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October 31, 2013

BDR’s compulsory licensing application for Dastanib was rejected by the Indian Patent Office, owing to insufficient effort by BDR to take a voluntary application

It has been more than a year since the first compulsory license was granted to an Indian company manufacturing generic drugs to produce a patented drug. In March 2012, the first compulsory license was granted to Natco for manufacturing sorafenib tosylate (brand name Nexavar), a drug whose patent was owned by pharma giant Bayer Corporation, which has been discussed here, here and here
Even before the dust has settled about India’s first compulsory license, there has been a rejection of compulsory license by the Indian Patent Office for an anti-cancer drug Dastinib. The order states that BDR had submitted that it would make the drug available at Rs 135 per tablet, working out to Rs 8,100 per month, per patient. Bristol-Myers sold the drug at Rs 2,761 per tablet, working out to Rs 1,65,680 tablets per month,  per patient.
The application was rejected on procedural grounds. Under Indian Patent Law, a Compulsory License applicant before applying for a Compulsory license must first attempt to procure a voluntary license from the patentee. If this attempt does not come to fruition within 6 months of the initial request, the applicant is free to file a Compulsory license application. BDR initially sent a request for a voluntary license to BMS. In response to this, BMS reverted with a series of questions which challenged the credentials and capability of BDR’s GMP requirements, quality assurance, due diligence etc. BDR assumed this reaction as an indication of rejection of the application for voluntary license. Following which, BDR did not take any action and also did not demonstrate any efforts to retaliate in its defense and exercised the option of filing of compulsory license.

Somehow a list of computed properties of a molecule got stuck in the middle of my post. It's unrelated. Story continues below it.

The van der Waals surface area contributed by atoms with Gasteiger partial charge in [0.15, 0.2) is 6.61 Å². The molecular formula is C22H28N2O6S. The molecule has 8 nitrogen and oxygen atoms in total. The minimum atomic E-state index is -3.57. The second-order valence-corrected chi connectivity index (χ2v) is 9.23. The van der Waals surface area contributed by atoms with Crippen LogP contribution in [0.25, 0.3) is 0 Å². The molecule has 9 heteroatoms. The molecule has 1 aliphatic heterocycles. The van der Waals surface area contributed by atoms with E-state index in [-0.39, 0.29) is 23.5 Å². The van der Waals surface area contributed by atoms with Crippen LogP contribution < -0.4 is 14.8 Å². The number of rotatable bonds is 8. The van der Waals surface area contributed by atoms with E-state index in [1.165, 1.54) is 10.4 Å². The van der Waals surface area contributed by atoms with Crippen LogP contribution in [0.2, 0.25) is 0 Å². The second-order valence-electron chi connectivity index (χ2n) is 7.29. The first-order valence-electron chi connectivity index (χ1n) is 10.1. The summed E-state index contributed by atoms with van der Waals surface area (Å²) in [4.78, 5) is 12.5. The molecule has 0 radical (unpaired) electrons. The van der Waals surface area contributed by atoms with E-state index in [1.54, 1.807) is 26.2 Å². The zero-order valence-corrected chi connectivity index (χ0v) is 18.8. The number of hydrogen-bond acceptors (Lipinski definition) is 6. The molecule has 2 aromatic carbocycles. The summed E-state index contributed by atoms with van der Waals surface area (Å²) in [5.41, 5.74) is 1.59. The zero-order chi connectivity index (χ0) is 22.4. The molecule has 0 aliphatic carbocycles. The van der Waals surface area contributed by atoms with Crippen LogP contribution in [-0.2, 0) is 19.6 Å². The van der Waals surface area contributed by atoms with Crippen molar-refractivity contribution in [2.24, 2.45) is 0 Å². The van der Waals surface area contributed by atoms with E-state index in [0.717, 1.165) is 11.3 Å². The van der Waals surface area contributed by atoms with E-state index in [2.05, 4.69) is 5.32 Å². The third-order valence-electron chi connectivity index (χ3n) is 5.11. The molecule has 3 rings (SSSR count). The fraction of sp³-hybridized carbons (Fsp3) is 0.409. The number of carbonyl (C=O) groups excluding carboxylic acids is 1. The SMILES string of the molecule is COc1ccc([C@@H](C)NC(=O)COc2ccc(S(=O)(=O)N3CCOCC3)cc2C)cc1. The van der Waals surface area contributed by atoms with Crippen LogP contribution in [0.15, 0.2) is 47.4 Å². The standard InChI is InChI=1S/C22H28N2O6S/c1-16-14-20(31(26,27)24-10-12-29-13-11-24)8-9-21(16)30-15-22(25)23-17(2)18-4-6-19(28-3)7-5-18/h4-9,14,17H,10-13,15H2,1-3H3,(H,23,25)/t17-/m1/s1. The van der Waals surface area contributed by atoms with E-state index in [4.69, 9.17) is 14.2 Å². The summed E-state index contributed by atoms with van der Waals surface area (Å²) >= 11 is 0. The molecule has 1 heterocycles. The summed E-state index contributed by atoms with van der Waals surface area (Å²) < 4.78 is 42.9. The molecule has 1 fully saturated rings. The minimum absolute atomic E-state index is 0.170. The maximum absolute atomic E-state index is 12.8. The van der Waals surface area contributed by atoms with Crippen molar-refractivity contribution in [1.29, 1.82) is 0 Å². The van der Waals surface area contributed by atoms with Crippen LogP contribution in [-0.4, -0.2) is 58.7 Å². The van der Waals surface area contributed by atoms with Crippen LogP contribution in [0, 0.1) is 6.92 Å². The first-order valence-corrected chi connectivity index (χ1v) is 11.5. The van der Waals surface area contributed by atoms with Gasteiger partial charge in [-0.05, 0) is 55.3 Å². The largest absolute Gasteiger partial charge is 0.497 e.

In light of the above, the Patent Office rejected BDR's application on the grounds that they did not make enough efforts to obtain a voluntary license for the drug.  Chaitanya Prasad, Controller General of Patents, noted that there was "deliberate intent on part of the applicant (BDR) to refrain from entering into any kind of dialogue with the patentee for the purpose of securing the grant of a voluntary licence and the exercise of a deliberate choice to only invoke the provisions relating to the compulsory licences without taking the requisite steps laid down by the law, cannot be classified as an irregularity in procedure/timeline, which can be waived, condoned or declared to be not applicable." 
The rejection order can be viewed here



June 27, 2013

Pharma Patent Infringement Cases in India

The below table provides patent infringement cases in India with respect to Pharma:


S.No.
Court
Plaintiff
Defendant
Drug involved
Cost of Patented drug
Cost of Generic version
Decision in the case/Case Note
1.
High Court of Delhi
F. Hoffmann-La Roche Ltd
Anr. vs Cipla Limited
Erlotinib (Tarceva)
Rs 4800
per tablet
(month's dosage for a patient undergoing treatment for cancer is Rs. 1.4 lakh)
Rs 1600
per tablet
(month's dosage for a patient undergoing treatment for cancer is Rs. 46,000/-)
Decision went in favour of Cipla. Delhi High Court  dismissed Hoffmann-La Roche's suit accusing Cipla of infringing Roche’s patent for its lung cancer medicine Tarceva
2.
High Court of Bombay
Farbewerke Hoechst Aktiengesellschaft Vormals Meister Lucius & Bruning a Corporation etc.